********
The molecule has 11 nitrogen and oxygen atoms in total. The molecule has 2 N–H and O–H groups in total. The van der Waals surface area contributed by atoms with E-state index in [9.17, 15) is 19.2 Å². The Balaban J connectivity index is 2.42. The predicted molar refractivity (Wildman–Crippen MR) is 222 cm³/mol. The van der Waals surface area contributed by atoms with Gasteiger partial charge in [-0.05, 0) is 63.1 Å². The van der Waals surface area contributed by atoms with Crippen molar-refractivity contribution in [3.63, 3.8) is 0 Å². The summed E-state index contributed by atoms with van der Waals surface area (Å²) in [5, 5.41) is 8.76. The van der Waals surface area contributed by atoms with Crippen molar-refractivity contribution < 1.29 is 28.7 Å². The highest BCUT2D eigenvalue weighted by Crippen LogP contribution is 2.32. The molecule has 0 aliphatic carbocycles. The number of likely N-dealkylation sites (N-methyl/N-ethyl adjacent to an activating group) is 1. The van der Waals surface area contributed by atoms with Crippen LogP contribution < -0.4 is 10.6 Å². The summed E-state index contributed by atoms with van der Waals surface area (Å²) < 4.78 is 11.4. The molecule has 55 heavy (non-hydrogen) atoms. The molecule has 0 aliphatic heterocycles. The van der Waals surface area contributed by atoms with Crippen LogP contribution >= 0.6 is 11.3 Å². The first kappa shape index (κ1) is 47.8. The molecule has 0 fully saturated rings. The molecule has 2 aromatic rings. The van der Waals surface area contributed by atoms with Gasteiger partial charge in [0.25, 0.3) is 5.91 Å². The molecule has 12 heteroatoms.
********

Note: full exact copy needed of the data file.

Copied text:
The molecule has 11 nitrogen and oxygen atoms in total. The molecule has 2 N–H and O–H groups in total. The van der Waals surface area contributed by atoms with E-state index in [9.17, 15) is 19.2 Å². The Balaban J connectivity index is 2.42. The predicted molar refractivity (Wildman–Crippen MR) is 222 cm³/mol. The van der Waals surface area contributed by atoms with Gasteiger partial charge in [-0.05, 0) is 63.1 Å². The van der Waals surface area contributed by atoms with Crippen molar-refractivity contribution in [3.63, 3.8) is 0 Å². The summed E-state index contributed by atoms with van der Waals surface area (Å²) in [5, 5.41) is 8.76. The van der Waals surface area contributed by atoms with Crippen molar-refractivity contribution < 1.29 is 28.7 Å². The highest BCUT2D eigenvalue weighted by Crippen LogP contribution is 2.32. The molecule has 0 aliphatic carbocycles. The number of likely N-dealkylation sites (N-methyl/N-ethyl adjacent to an activating group) is 1. The van der Waals surface area contributed by atoms with Crippen LogP contribution < -0.4 is 10.6 Å². The summed E-state index contributed by atoms with van der Waals surface area (Å²) < 4.78 is 11.4. The molecule has 55 heavy (non-hydrogen) atoms. The molecule has 0 aliphatic heterocycles. The van der Waals surface area contributed by atoms with Crippen LogP contribution >= 0.6 is 11.3 Å². The first kappa shape index (κ1) is 47.8. The molecule has 0 fully saturated rings. The molecule has 2 aromatic rings. The van der Waals surface area contributed by atoms with Gasteiger partial charge in [0.25, 0.3) is 5.91 Å². The molecule has 12 heteroatoms.